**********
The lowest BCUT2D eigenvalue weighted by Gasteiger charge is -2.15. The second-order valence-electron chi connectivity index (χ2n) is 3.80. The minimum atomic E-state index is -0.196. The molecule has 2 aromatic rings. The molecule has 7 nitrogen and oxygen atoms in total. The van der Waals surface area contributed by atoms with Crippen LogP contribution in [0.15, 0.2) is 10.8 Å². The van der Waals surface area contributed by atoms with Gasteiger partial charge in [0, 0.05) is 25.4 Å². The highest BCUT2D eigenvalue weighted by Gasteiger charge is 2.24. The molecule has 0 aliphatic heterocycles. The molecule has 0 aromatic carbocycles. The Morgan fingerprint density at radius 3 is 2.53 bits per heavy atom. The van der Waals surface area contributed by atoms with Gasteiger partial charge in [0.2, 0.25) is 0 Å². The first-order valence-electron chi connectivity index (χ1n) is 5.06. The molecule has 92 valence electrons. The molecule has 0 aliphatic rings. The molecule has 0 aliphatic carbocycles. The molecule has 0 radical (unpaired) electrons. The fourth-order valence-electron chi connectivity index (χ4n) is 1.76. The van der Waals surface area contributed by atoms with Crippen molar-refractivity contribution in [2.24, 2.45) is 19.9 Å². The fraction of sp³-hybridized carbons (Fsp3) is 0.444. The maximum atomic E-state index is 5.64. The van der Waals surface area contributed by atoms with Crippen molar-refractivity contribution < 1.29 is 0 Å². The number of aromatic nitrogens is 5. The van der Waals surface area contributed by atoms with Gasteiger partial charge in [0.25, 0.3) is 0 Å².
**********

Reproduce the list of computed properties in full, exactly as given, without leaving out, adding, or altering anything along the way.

The lowest BCUT2D eigenvalue weighted by Gasteiger charge is -2.15. The second-order valence-electron chi connectivity index (χ2n) is 3.80. The minimum atomic E-state index is -0.196. The molecule has 2 aromatic rings. The molecule has 7 nitrogen and oxygen atoms in total. The van der Waals surface area contributed by atoms with Crippen LogP contribution in [0.15, 0.2) is 10.8 Å². The van der Waals surface area contributed by atoms with Gasteiger partial charge in [0, 0.05) is 25.4 Å². The highest BCUT2D eigenvalue weighted by Gasteiger charge is 2.24. The molecule has 0 aliphatic heterocycles. The molecule has 0 aromatic carbocycles. The Morgan fingerprint density at radius 3 is 2.53 bits per heavy atom. The van der Waals surface area contributed by atoms with Gasteiger partial charge in [0.2, 0.25) is 0 Å². The first-order valence-electron chi connectivity index (χ1n) is 5.06. The molecule has 92 valence electrons. The molecule has 0 aliphatic rings. The molecule has 0 aliphatic carbocycles. The molecule has 0 radical (unpaired) electrons. The fourth-order valence-electron chi connectivity index (χ4n) is 1.76. The van der Waals surface area contributed by atoms with Crippen molar-refractivity contribution in [2.24, 2.45) is 19.9 Å². The fraction of sp³-hybridized carbons (Fsp3) is 0.444. The maximum atomic E-state index is 5.64. The van der Waals surface area contributed by atoms with Crippen molar-refractivity contribution < 1.29 is 0 Å². The number of aromatic nitrogens is 5. The van der Waals surface area contributed by atoms with Gasteiger partial charge in [0.25, 0.3) is 0 Å².